Earned honors courses make the opportunities of the honors experience available without requiring students to sign up for a separate honors course. Instead, students earn the honors designation by demonstrating exceptional performance on specific assignments and assessments in their course. Students reaching this level of expectation, based on predetermined criteria, will earn the “honors designation.”

My child has an IEP – what will support services look like in the pathway experience?

The same support services that are outlined in an IEP (Individual Education Plan) would be available within the pathway experience.

My child is in DLI – can they participate in the Health Services Pathway? What will that look like?

Absolutely, a student in DLI (Dual Language Immersion) can participate in the Health Services Pathway. Students in DLI will take the courses in the pathway course of study, except they will take the Spanish US History course outside of the pathway. In addition, the student would take Spanish Language Arts. [more...] [less] 

The pathways approach will also afford DLI students additional opportunities to practice their Spanish and cultural skills through specially designed experiential learning opportunities, particularly at the junior and senior year.

How will Academic and Career Planning and Counseling supports be different or the same?

Within a pathway, students will explore postsecondary and career possibilities, as well as experiential learning opportunities, which will help them to discover and “try on” the many options open to them. [more...] [less]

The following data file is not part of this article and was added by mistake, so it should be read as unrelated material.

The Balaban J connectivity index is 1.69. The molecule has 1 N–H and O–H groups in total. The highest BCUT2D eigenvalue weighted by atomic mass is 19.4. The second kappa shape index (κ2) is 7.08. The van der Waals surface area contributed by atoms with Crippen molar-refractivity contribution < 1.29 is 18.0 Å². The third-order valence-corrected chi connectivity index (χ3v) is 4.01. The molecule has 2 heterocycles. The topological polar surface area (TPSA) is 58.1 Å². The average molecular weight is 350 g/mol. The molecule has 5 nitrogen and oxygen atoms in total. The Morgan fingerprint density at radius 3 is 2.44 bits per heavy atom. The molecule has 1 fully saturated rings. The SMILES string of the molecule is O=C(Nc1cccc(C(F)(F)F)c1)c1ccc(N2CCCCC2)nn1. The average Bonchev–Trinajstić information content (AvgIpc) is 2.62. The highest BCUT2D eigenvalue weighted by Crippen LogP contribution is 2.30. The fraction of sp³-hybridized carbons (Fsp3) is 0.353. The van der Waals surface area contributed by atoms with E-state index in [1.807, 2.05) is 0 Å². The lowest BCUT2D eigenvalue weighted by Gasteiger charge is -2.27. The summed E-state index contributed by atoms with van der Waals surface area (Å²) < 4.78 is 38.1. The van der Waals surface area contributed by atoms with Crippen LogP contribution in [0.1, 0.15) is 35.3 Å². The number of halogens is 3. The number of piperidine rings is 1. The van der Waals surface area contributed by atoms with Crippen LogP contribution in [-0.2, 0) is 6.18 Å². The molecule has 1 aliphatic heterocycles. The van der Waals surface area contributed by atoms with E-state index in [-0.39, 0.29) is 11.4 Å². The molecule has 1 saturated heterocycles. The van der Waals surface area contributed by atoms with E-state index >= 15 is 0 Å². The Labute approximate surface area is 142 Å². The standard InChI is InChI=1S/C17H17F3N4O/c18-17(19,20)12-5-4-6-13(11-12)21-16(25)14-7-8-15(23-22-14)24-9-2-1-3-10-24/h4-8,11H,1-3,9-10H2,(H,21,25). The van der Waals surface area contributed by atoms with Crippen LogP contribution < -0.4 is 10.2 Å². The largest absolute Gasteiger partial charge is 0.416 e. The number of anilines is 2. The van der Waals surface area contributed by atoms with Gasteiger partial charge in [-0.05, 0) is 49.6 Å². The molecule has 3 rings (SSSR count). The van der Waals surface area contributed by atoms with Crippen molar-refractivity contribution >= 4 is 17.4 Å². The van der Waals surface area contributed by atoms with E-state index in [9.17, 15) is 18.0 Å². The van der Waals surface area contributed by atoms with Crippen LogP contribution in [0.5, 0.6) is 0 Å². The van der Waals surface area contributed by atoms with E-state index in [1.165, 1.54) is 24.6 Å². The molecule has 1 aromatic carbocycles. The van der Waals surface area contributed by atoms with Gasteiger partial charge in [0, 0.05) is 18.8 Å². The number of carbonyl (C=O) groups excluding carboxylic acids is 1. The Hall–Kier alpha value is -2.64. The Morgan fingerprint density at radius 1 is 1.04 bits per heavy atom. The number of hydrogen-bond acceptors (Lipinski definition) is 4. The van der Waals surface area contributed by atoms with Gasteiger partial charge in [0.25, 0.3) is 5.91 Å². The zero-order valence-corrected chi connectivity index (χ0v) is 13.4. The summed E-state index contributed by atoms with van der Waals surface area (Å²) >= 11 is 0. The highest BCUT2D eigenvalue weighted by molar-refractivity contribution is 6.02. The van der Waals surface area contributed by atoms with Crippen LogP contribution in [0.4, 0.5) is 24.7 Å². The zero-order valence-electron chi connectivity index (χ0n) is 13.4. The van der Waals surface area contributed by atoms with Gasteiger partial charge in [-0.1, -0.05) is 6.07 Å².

Throughout their annual Academic and Career planning processes including their Pathways experience, students will develop portfolios that contain work they are proud of, reflections on how they have grown, next steps and emerging postsecondary plans. They will share these portfolios with staff, community members and families through Portfolio Presentations.

All students will continue to have access to counseling and other student supports. However, students in a pathway will have a counselor aligned to the pathway that meets regularly with the students and their teachers. They may identify and connect students to needed supports that through this close relationship.

Is Personalized Pathways a form of tracking?

No. A pathway theme is broad and provides students a real-world context for learning. The coursework in a pathway prepares students for success in a 4-year university, 2-year college, 1-year certificate program or any other post-secondary education option, whatever they decide to study. Personalized Pathways help students develop key 21st century skills (creativity, collaboration, interpersonal skills, cultural competence) that benefit students regardless of their post-secondary plans.